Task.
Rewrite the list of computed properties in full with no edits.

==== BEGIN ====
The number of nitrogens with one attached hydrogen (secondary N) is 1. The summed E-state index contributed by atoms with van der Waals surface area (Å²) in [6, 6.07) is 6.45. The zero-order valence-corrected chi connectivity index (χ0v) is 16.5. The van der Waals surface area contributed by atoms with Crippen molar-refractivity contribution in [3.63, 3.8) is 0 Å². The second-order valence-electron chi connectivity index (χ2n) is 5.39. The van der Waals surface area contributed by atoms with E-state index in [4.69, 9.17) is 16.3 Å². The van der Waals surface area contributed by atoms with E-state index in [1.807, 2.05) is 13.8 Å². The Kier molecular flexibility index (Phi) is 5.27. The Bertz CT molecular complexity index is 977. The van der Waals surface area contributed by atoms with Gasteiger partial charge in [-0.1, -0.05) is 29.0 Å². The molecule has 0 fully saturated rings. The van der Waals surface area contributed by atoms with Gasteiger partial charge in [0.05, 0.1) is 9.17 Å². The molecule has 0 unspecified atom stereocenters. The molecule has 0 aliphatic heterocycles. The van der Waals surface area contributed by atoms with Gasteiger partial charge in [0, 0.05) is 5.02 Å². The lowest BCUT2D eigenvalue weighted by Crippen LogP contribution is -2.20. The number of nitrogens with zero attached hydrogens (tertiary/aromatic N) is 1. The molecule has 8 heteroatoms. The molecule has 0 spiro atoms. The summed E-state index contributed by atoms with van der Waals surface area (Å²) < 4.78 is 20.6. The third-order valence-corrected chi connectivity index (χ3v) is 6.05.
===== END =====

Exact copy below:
The number of nitrogens with one attached hydrogen (secondary N) is 1. The summed E-state index contributed by atoms with van der Waals surface area (Å²) in [6, 6.07) is 6.45. The zero-order valence-corrected chi connectivity index (χ0v) is 16.5. The van der Waals surface area contributed by atoms with Crippen molar-refractivity contribution in [3.63, 3.8) is 0 Å². The second-order valence-electron chi connectivity index (χ2n) is 5.39. The van der Waals surface area contributed by atoms with E-state index in [4.69, 9.17) is 16.3 Å². The van der Waals surface area contributed by atoms with E-state index in [1.807, 2.05) is 13.8 Å². The Kier molecular flexibility index (Phi) is 5.27. The Bertz CT molecular complexity index is 977. The van der Waals surface area contributed by atoms with Gasteiger partial charge in [-0.1, -0.05) is 29.0 Å². The molecule has 0 fully saturated rings. The van der Waals surface area contributed by atoms with Gasteiger partial charge in [0.05, 0.1) is 9.17 Å². The molecule has 0 unspecified atom stereocenters. The molecule has 0 aliphatic heterocycles. The van der Waals surface area contributed by atoms with Gasteiger partial charge in [0, 0.05) is 5.02 Å². The lowest BCUT2D eigenvalue weighted by Crippen LogP contribution is -2.20. The number of nitrogens with zero attached hydrogens (tertiary/aromatic N) is 1. The molecule has 8 heteroatoms. The molecule has 0 spiro atoms. The summed E-state index contributed by atoms with van der Waals surface area (Å²) < 4.78 is 20.6. The third-order valence-corrected chi connectivity index (χ3v) is 6.05.